India joins the list of space observatory owners after successfully launching ASTROSAT
Astrosat is India’s first dedicated astronomy satellite and was successfully launched on board the PSLV on 28 September 2015. Thereby, India joins the list of selected group of nations owning space observatory.
The 44.4 metres tall, 320 ton polar satellite vehicle’s XL variant (PSLV-XL) blasted off the first launch pad at 10am at the rocket port in Sriharikota, around 80 km from Chennai, amidst cheers of Indian space agency officials and the media assembled there.
ASTROSAT was placed almost 650 kilometres above the surface of the Earth. It is expected to have a mission life of five years.
After the success of the satellite-borne Indian X-ray Astronomy Experiment (IXAE), which was launched in 1996, the Indian Space Research Organization (ISRO) approved further development for a full-fledged astronomy satellite, Astrosat, in 2004.
With the successful launch of ASTROSAT, India gained an entry into the select club of nations having its own space observatory after the US, Japan, Russia and Europe.
The launch vehicle used to place Astrosat in orbit also carried a payload of satellites from Indonesia, Canada and the US.
This is the first time an Indian vehicle has been used to place US satellites in orbit.
Astrosat will carry out multi-wavelength observations covering spectral bands from radio, optical, IR, UV, X-ray and Gamma ray regions both for study of specific sources of interest and in survey mode. While radio, optical, IR observations would be coordinated through ground-based telescopes, the high energy regions, i.e., UV, X-rays and Gamma rays would be covered by the dedicated satellite borne instrumentation of Astrosat.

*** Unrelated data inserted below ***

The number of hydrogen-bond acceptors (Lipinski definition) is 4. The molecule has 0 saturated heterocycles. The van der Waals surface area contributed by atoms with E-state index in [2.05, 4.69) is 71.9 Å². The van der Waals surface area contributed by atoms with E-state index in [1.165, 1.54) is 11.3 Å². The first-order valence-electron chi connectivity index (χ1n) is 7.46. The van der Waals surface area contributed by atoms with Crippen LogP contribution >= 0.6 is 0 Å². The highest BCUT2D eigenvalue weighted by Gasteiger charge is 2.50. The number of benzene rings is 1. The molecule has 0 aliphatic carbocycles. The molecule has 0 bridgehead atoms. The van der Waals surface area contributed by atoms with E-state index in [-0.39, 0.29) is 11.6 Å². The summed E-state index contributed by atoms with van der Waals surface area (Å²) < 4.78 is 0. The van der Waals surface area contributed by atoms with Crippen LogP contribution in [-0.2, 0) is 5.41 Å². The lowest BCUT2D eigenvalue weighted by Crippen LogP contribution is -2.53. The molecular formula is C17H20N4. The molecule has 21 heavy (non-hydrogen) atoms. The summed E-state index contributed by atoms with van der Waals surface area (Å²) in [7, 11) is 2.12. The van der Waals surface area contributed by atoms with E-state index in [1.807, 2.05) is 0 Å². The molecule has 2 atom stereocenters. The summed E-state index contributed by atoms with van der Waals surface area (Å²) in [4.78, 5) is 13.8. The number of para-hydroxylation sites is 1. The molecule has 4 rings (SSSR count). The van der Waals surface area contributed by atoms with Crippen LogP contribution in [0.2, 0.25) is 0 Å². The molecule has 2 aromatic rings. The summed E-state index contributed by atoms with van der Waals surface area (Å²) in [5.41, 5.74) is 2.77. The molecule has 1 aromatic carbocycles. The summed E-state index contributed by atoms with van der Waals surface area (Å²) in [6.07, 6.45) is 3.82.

The mission would also study near simultaneous multi-wavelength data from different variable sources. In a binary system, for example, regions near the compact object emit predominantly in X-rays, the accretion disc emitting most of its light in the UV/optical waveband, whereas the mass of the donating star is brightest in the optical band.
Just over 22 minutes into the flight, the rocket slug ASTROSAT at an altitude of 650 km above the earth. Soon after, six other satellites were put into orbit and the whole mission ended in just over 25 minutes.
Astrosat is a proposal-driven general purpose observatory, with main scientific focus on:
–>Simultaneous multi-wavelength monitoring of intensity variations in a broad range of cosmic sources
–>Monitoring the X-ray sky for new transients
–>Sky surveys in the hard X-ray and UV bands
–>Broadband spectroscopic studies of X-ray binaries, AGN, SNRs, clusters of galaxies and stellar coronae
–>Studies of periodic and non-periodic variability of X-ray sources